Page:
Summary The Hawkeye Q5 Pro does the dashcam thing decently. It is well built and looks handsome. It turns on with the car, starts recording, and stops recording when the drive is over. Video and audio quality are fine overall, with the front video quality having a ton of detail. The camera has a lot of potential for excellence, but some firmware issues hold it back. Namely, the camera was filming at 25FPS and wrote a 30FPS file. As well, some tweaking to noise reduction…Continue Reading “Hawkeye Q5 Pro Dashcam Review – 1440p + 1080p”
The Viofo A119 Mini 2 is an updated version of the original A119 Mini that features a new Sony Starvis 2 image sensor.
The DDPai Z50 is inexpensive and well-built, but the arbitrary 25 FPS limitation and lack of polish on the firmware keep it from being a hit. Some features like the super capacitor are generally only found in more expensive cameras, and even adding the optional 1080p rear camera keeps the price under $140. While this camera at least turns on, records and turns off with the car, other options in this price bracket are more mature software wise.
The Chortau B-T19 is an ultrabudget dashcam from an e-commerce brand Chortau. This camera is a great example of the old adage “too good to be true” in that the 1080p video quality and overall reliability are quite poor. Despite this, the camera frequently receives a “Recommended by Amazon” tag in search results or even Amazon Best Seller status due to its staggering number of reviews.
The Viofo A139 is a solid 3-channel choice with excellent overall video quality, decent reliability and a whole host of features. It represents one of Viofo’s forays into the midrange dashcam market, and upholds the brands positive reputation as a quality manufacturer.
The Zenfox U1 is a competent camera (without notable overheating issues), reasonable video quality for the price, and several features found on higher end cams. The slightly soft focus prevents the cam from being a home-run, although if you’re watching the video on a small screen, chances are you won’t be able to notice.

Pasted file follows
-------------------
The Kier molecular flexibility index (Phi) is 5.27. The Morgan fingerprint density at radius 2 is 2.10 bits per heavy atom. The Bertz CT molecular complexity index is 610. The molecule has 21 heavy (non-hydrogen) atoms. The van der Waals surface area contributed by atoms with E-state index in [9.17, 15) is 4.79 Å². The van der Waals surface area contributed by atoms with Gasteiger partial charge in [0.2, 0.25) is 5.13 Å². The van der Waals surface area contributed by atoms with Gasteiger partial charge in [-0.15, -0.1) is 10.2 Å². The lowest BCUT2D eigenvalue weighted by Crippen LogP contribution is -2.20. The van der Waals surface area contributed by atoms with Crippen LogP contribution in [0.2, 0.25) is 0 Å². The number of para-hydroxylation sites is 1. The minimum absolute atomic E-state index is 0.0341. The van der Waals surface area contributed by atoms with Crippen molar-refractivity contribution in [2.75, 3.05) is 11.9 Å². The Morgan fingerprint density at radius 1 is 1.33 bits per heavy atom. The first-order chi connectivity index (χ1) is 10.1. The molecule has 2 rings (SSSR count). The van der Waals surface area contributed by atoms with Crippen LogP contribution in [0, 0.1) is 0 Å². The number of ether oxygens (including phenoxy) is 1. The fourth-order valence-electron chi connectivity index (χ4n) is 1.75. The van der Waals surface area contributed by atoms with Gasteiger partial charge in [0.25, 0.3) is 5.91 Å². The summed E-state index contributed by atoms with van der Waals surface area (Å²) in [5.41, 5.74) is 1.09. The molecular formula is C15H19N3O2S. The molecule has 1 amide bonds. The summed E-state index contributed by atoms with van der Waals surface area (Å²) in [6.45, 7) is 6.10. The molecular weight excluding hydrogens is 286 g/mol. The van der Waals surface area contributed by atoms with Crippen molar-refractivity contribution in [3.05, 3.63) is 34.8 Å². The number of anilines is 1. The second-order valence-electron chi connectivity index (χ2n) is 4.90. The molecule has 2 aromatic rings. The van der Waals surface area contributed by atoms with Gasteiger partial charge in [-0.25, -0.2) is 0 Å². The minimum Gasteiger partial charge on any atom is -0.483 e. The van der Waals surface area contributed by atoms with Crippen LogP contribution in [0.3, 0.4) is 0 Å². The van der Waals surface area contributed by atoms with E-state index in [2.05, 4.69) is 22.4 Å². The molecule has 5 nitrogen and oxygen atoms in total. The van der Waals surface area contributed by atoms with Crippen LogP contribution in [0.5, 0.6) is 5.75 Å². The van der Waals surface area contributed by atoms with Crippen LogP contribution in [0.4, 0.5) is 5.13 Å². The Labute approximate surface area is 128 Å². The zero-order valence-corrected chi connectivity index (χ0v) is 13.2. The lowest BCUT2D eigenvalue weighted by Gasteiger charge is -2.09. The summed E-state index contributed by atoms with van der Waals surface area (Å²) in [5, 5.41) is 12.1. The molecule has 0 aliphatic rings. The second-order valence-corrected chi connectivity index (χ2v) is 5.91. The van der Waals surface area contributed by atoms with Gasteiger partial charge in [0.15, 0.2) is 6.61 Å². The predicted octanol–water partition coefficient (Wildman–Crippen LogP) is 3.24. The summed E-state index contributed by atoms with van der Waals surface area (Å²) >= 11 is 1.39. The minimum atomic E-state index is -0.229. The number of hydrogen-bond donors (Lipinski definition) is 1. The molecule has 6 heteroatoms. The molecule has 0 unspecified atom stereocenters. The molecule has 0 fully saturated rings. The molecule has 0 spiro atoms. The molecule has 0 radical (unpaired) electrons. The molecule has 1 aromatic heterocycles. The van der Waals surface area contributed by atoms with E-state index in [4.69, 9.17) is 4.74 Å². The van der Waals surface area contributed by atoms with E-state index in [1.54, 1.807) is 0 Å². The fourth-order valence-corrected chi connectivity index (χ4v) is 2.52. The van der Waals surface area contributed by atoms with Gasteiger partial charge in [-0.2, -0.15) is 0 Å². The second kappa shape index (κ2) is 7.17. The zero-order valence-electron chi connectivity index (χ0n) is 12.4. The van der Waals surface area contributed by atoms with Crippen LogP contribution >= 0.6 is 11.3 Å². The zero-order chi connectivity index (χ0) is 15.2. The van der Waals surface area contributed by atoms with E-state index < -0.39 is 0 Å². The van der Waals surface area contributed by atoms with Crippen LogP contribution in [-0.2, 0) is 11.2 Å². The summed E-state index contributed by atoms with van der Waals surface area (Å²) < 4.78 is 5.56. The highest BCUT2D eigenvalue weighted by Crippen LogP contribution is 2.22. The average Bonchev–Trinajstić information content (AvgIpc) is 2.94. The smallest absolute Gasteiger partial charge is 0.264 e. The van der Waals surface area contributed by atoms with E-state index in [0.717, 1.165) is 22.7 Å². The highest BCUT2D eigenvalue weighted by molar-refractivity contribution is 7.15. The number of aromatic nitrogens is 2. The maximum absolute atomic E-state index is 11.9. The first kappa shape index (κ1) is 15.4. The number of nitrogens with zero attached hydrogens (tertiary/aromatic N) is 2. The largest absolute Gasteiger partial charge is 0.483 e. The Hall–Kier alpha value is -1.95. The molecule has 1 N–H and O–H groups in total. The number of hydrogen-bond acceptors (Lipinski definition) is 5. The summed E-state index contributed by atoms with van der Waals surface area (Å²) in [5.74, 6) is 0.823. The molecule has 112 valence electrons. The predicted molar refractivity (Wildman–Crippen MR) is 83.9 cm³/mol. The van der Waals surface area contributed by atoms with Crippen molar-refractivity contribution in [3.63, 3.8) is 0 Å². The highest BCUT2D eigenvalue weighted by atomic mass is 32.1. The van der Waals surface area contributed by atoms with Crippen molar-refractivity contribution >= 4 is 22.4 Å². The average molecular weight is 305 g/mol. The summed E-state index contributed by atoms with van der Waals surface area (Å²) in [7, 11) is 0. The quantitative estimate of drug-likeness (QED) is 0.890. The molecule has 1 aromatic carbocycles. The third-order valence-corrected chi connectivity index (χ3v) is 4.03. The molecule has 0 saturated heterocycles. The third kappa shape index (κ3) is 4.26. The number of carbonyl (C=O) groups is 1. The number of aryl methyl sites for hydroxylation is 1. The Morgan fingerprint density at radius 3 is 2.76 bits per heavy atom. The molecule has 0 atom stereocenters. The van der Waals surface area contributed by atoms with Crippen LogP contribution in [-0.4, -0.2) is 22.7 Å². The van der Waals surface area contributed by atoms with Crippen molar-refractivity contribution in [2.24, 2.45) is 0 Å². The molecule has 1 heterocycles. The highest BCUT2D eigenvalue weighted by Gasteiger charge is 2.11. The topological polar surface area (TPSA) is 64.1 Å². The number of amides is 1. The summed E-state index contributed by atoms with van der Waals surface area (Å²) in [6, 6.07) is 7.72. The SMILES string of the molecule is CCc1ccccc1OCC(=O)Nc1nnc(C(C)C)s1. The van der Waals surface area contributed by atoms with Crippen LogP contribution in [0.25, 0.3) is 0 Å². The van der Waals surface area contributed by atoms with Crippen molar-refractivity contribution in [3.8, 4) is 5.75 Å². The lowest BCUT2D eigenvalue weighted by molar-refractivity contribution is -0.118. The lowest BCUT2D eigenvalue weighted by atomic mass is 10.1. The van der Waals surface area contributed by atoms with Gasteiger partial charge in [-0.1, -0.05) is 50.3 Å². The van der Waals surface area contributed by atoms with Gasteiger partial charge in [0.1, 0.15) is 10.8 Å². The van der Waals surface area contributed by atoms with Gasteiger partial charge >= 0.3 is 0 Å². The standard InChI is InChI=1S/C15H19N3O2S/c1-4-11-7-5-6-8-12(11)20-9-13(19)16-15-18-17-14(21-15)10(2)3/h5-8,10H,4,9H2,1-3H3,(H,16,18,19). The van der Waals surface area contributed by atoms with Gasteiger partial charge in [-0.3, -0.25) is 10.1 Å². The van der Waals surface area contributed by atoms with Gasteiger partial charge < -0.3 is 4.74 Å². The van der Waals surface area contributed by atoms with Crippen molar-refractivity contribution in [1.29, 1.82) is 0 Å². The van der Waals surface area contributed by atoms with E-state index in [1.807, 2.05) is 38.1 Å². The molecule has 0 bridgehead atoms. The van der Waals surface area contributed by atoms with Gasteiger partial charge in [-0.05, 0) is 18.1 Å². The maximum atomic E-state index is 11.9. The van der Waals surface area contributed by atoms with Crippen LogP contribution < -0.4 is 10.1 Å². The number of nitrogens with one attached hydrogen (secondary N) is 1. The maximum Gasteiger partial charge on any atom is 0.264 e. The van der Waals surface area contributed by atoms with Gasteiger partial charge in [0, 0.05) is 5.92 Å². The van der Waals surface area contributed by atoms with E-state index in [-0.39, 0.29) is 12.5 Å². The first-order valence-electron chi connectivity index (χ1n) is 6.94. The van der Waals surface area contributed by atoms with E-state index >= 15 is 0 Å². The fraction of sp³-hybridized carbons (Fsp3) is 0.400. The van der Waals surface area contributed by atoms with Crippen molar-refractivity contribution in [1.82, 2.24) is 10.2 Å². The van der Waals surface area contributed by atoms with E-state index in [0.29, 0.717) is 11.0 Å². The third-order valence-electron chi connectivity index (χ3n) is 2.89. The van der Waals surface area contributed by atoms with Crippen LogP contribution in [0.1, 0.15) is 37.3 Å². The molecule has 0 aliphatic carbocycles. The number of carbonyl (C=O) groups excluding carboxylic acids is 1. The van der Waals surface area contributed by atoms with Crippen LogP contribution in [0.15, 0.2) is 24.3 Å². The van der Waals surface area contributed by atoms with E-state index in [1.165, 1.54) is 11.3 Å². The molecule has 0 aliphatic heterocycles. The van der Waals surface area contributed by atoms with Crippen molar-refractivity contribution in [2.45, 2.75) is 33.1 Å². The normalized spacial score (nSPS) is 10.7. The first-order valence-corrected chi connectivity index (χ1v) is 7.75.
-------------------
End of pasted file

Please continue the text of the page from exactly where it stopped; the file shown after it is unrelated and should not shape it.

Those who read my review of the Victure AC940 will see a lot of similarities between the two cameras. This camera has adequate 4K30, fake 4K60 and is overall very usable, although it does still have some downsides.
The Gitup G3 Duo is a few years old at this point, and now with a lower price (at least in Canada) it represents a fantastic value. If the price is over $80 USD, this camera may be too expensive for the video quality unless you specifically need some of the special features it offers. Those include a secondary camera unit that can be hooked up to the main unit and a GPS module – interesting features for adventure trekkers, motorcyclists and quad/atv riders. The base unit itself, the only component tested in this review, is more like an ordinary action camera. It supports a high level of customization, is easy to use and has decent video quality overall, making it a compelling option when the prices is under $100.
Recently on Youtube we have received several comments mentioning the XTU X1 Max Action Cam. XTU Action Cam, the next Gopro Killer, XTU New Action Cam with an Amazon Link. Most of these comments seem kind of spammy, buy hey, XTU is a company we’ve never tested, and it turns out the X1 Max is real 4K 60. With image stabilization. And actually performs very well! There is a lot to break down about this camera so let’s get into it.
This is part 3 of the Budget 4K Action Cam Showdown puts head-to-head the Apeman A77, Dragon Touch Vision 3, Jeemak M5 and Crosstour CT8500. If you enjoy content like this please consider subscribing on Patreon.